Most of it is largely out of your control –i. e. genetics and hormones (no, your “raise/ lower your *insert hormone here* by 1000% in 30 days” program isn’t working).
But there’s a silver lining.
You can, Lyle estimates, control 15–20% with eating or training.
Of course, this number is not set in stone and depends on a host of factors.
Further important but more modifiable factors are body fat and insulin sensitivity. Which both tie back to eating and training.
For now, just keep in mind that it’s possible.
A Brief Digression: Nutrient Partitioners
There are some other things you can do to influence nutrient partitioning. Later in the article, we’re going to look at them in more detail.
But for now: Do you know the best nutrient partitioner ever?
The best nutrient partitioner is …drumroll please… steroids. They overwrite everything. Don’t do it though :).
Do you also know what’s the worst nutrient partitioner ever?
The worst nutrient partitioner is …drumroll please… a Nutrient Partitioner –the supplement.
Not only is this quite hilarious but they can often result in a complete backfire.
Take Berberine for example –a popular and widely used ingredient in Nutrient Partitioners. Berberine activates AMPK. Supplement companies claim that this improves insulin sensitivity and nutrient uptake in the muscle cells. That’s correct.
But since it’s not a local effect, Berberine also improves insulin sensitivity and nutrient uptake in the fat cells. That’s problem #1. But of course, they don’t tell you that.
Buckle up, it gets even worse.
AMPK inherently suppresses mTOR and muscle hypertrophy. That’s problem #2.
Strength training can counter-act the AMPK activation in muscle cells. But since AMPK is Berberine’s molecular target, the Nutrient Partitioner ends up having no effect at all.
Oh, wait. It still works –but only in fat cells!
In this scenario, Berberine has no effect in muscle cells but increases insulin sensitivity and nutrient absorption in fat cells. You’ve potentially worsened your p-ratio. And that’s problem #3.
I’ll go out on a limb here and guess that this is the exact opposite goal of somebody who is trying to recomp. Unless you want to recomp inversa.
Berberine is actually a promising anti-inflammatory and anti-diabetic agent. But therapeutic doses are much higher (and have side effects) than the vanishingly small amounts which are ought to be found in supplements.
I don’t want to pull a straw-man argument here and say that every Nutrient Partitioner sucks because Berberine doesn’t work for recomp. But, more often than not, they are not a good investment with a terrible cost-benefit assessment. As a rule of thumb: If a pill improves insulin sensitivity it does so, more often than not, in both muscle cells and fat cells.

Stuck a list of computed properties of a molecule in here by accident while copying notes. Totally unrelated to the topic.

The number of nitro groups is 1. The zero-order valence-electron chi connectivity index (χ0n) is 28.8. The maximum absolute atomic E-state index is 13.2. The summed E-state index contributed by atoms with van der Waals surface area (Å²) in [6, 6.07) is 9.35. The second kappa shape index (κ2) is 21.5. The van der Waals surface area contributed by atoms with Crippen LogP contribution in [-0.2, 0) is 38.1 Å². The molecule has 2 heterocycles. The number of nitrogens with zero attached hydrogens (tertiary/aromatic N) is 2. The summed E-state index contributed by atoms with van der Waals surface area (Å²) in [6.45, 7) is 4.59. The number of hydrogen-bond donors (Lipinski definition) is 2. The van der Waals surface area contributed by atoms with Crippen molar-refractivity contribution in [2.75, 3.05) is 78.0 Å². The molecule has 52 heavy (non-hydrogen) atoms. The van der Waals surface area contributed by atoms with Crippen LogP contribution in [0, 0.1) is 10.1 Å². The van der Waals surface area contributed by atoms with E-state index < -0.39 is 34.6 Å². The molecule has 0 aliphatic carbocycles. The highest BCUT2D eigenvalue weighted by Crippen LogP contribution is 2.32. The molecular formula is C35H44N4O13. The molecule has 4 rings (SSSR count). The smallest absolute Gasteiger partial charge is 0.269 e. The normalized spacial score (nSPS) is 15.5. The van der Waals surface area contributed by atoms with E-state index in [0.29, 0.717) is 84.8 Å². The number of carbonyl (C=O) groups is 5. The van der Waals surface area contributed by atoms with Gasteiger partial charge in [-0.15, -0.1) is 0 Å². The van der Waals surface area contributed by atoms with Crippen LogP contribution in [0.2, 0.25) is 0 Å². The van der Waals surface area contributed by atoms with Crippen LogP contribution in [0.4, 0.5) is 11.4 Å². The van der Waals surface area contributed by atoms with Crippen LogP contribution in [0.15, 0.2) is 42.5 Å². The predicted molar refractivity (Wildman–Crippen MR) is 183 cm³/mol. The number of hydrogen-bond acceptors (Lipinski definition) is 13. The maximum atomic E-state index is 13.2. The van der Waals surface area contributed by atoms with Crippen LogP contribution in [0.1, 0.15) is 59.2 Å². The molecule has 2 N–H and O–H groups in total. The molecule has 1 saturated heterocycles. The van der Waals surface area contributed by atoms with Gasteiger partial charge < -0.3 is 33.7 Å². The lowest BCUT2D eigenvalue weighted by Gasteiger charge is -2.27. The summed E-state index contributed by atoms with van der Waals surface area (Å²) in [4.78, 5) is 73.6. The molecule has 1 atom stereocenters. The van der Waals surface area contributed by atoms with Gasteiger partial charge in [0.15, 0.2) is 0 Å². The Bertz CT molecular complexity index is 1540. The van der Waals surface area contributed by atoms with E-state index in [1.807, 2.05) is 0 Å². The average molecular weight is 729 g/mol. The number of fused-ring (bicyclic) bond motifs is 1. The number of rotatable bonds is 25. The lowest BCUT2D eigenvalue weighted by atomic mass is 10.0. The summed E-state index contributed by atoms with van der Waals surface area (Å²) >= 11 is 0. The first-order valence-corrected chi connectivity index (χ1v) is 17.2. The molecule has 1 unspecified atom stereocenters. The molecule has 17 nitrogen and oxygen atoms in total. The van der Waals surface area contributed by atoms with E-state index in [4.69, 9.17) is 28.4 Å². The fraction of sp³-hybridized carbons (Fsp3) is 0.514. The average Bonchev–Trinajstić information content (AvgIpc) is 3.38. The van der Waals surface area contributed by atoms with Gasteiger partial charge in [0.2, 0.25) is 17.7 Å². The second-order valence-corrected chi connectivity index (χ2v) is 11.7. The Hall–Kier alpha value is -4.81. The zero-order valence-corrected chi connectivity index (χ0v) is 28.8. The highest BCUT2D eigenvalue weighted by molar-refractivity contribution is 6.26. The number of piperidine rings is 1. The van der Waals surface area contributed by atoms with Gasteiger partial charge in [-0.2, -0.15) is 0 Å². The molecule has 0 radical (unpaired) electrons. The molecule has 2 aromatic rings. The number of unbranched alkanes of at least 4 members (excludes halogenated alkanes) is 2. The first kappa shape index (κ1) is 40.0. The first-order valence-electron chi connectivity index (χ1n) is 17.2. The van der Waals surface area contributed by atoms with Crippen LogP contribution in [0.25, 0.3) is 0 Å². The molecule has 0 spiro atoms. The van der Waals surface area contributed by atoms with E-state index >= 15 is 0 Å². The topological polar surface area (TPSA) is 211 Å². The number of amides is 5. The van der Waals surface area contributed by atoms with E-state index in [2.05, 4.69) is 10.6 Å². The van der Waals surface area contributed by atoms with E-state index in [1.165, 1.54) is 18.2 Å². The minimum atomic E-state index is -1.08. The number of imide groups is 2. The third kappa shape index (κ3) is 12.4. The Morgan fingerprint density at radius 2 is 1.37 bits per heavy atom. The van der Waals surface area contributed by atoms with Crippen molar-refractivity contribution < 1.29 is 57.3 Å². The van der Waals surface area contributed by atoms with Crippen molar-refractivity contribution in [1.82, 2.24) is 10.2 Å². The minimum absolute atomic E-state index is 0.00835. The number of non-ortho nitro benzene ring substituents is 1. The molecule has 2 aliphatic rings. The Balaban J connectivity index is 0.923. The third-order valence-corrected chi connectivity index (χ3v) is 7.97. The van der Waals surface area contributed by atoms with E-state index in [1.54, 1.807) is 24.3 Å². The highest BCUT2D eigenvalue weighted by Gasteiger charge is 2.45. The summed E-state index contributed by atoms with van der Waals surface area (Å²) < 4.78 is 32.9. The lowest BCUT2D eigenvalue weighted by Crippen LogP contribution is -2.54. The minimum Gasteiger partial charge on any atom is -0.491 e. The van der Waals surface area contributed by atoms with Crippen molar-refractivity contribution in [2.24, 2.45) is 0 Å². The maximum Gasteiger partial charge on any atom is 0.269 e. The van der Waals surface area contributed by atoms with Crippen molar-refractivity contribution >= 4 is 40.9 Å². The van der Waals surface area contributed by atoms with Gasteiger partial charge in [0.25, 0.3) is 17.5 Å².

Just use your muscle cells and they will be more willing to absorb nutrients.
Thermodynamics Do Not Make It Impossible to Build Muscle and Lose Fat at the Same Time
You know what they also don’t disallow?
- Losing muscle in a surplus
- Losing fat in a surplus
- Gaining muscle in a deficit
- Gaining fat in a deficit
The first law of thermodynamics, the conservation of energy, is a law of energy balance. But it can’t, and doesn’t even want to, predict calorie partitioning, let alone the tissue-specific metabolic and hormonal situation. It also doesn’t dictate weight change (*Don’t freak out. I’m not saying that CICO is B.S.; e. g. 1) an isocaloric ketogenic diet leads to lower bodyweight through glycogen/water loss, 2) GI-tract can be full or empty, 3) body recomposition in a deficit can keep weight relatively stable [FM↓ MM↑])
It states that energy can neither be created nor destroyed. Energy has to go somewhere and doesn’t just disappear. An energy surplus will lead to storage and a deficit will result in energy leaving the body. You need the energy to build muscle or fat cells and you release it once you break them down.
That’s cool and all true.
But, again, it describes the net-effect on a whole body level and not the respective contributions of either muscle or fat –i. e. it doesn’t predict the partitioning. The distribution ratio of calories between fat and muscle could be 50:50, 40:60, 60:40, etc.